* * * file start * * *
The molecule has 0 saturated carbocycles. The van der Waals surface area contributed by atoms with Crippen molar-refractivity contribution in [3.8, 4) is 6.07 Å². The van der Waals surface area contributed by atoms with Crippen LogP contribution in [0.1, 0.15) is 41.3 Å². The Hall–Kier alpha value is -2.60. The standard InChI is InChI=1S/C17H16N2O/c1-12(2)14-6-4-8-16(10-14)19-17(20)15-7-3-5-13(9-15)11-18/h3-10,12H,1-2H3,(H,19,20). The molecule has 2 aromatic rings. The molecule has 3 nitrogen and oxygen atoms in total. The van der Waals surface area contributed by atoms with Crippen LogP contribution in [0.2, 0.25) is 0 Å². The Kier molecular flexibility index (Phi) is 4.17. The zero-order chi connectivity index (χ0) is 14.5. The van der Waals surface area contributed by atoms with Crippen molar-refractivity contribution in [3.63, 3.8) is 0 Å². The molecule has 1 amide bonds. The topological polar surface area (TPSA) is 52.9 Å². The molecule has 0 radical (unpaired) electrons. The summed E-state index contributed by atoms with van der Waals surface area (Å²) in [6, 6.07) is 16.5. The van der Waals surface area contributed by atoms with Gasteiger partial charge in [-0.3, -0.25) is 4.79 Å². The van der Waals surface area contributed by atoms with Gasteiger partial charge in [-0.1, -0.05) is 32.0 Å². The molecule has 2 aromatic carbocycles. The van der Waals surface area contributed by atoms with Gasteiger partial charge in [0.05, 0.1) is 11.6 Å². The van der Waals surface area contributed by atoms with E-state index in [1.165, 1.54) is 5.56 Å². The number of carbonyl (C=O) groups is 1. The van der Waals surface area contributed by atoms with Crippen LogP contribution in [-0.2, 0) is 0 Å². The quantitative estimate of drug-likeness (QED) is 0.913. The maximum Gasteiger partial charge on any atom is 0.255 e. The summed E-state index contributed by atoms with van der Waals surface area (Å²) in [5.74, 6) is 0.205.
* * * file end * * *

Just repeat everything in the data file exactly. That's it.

The molecule has 0 saturated carbocycles. The van der Waals surface area contributed by atoms with Crippen molar-refractivity contribution in [3.8, 4) is 6.07 Å². The van der Waals surface area contributed by atoms with Crippen LogP contribution in [0.1, 0.15) is 41.3 Å². The Hall–Kier alpha value is -2.60. The standard InChI is InChI=1S/C17H16N2O/c1-12(2)14-6-4-8-16(10-14)19-17(20)15-7-3-5-13(9-15)11-18/h3-10,12H,1-2H3,(H,19,20). The molecule has 2 aromatic rings. The molecule has 3 nitrogen and oxygen atoms in total. The van der Waals surface area contributed by atoms with Crippen LogP contribution in [0.2, 0.25) is 0 Å². The Kier molecular flexibility index (Phi) is 4.17. The zero-order chi connectivity index (χ0) is 14.5. The van der Waals surface area contributed by atoms with Crippen molar-refractivity contribution in [3.63, 3.8) is 0 Å². The molecule has 1 amide bonds. The topological polar surface area (TPSA) is 52.9 Å². The molecule has 0 radical (unpaired) electrons. The summed E-state index contributed by atoms with van der Waals surface area (Å²) in [6, 6.07) is 16.5. The van der Waals surface area contributed by atoms with Gasteiger partial charge in [-0.3, -0.25) is 4.79 Å². The van der Waals surface area contributed by atoms with Gasteiger partial charge in [-0.1, -0.05) is 32.0 Å². The molecule has 2 aromatic carbocycles. The van der Waals surface area contributed by atoms with Gasteiger partial charge in [0.05, 0.1) is 11.6 Å². The van der Waals surface area contributed by atoms with E-state index in [1.165, 1.54) is 5.56 Å². The number of carbonyl (C=O) groups is 1. The van der Waals surface area contributed by atoms with Crippen LogP contribution in [-0.2, 0) is 0 Å². The quantitative estimate of drug-likeness (QED) is 0.913. The maximum Gasteiger partial charge on any atom is 0.255 e. The summed E-state index contributed by atoms with van der Waals surface area (Å²) in [5.74, 6) is 0.205.